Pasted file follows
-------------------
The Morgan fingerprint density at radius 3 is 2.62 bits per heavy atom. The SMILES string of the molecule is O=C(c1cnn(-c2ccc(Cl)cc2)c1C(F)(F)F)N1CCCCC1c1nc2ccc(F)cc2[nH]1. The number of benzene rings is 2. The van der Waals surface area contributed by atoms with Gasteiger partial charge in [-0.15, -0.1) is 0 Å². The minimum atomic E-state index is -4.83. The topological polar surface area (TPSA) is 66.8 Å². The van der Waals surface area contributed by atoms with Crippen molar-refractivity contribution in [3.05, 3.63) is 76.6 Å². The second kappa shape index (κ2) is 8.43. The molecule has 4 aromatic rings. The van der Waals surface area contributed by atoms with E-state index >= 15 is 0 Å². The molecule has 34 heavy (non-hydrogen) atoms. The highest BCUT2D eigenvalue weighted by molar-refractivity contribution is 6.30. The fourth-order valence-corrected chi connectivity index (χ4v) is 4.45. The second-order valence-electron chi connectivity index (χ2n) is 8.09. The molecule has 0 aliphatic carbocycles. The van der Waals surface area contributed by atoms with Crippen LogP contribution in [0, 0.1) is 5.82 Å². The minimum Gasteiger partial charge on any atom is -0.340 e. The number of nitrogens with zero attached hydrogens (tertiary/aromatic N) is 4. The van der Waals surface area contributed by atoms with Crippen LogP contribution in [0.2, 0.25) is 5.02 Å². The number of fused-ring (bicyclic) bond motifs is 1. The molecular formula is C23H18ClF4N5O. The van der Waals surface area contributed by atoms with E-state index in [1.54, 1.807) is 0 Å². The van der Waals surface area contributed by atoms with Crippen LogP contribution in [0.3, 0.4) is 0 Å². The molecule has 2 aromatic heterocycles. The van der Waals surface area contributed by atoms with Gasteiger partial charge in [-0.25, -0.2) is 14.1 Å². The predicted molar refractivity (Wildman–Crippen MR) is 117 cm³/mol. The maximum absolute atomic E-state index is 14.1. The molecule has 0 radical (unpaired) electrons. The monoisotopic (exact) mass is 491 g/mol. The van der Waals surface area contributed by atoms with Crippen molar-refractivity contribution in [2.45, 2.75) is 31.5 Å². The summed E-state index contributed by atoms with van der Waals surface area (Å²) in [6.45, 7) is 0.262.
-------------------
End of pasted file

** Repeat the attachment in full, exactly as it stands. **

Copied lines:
The Morgan fingerprint density at radius 3 is 2.62 bits per heavy atom. The SMILES string of the molecule is O=C(c1cnn(-c2ccc(Cl)cc2)c1C(F)(F)F)N1CCCCC1c1nc2ccc(F)cc2[nH]1. The number of benzene rings is 2. The van der Waals surface area contributed by atoms with Gasteiger partial charge in [-0.15, -0.1) is 0 Å². The minimum atomic E-state index is -4.83. The topological polar surface area (TPSA) is 66.8 Å². The van der Waals surface area contributed by atoms with Crippen molar-refractivity contribution in [3.05, 3.63) is 76.6 Å². The second kappa shape index (κ2) is 8.43. The molecule has 4 aromatic rings. The van der Waals surface area contributed by atoms with E-state index >= 15 is 0 Å². The molecule has 34 heavy (non-hydrogen) atoms. The highest BCUT2D eigenvalue weighted by molar-refractivity contribution is 6.30. The fourth-order valence-corrected chi connectivity index (χ4v) is 4.45. The second-order valence-electron chi connectivity index (χ2n) is 8.09. The molecule has 0 aliphatic carbocycles. The van der Waals surface area contributed by atoms with Crippen LogP contribution in [0, 0.1) is 5.82 Å². The minimum Gasteiger partial charge on any atom is -0.340 e. The number of nitrogens with zero attached hydrogens (tertiary/aromatic N) is 4. The van der Waals surface area contributed by atoms with Crippen LogP contribution in [0.2, 0.25) is 5.02 Å². The number of fused-ring (bicyclic) bond motifs is 1. The molecular formula is C23H18ClF4N5O. The van der Waals surface area contributed by atoms with E-state index in [1.54, 1.807) is 0 Å². The van der Waals surface area contributed by atoms with Crippen LogP contribution in [0.3, 0.4) is 0 Å². The molecule has 2 aromatic heterocycles. The van der Waals surface area contributed by atoms with Gasteiger partial charge in [-0.25, -0.2) is 14.1 Å². The predicted molar refractivity (Wildman–Crippen MR) is 117 cm³/mol. The maximum absolute atomic E-state index is 14.1. The molecule has 0 radical (unpaired) electrons. The monoisotopic (exact) mass is 491 g/mol. The van der Waals surface area contributed by atoms with Crippen molar-refractivity contribution in [2.45, 2.75) is 31.5 Å². The summed E-state index contributed by atoms with van der Waals surface area (Å²) in [6.45, 7) is 0.262.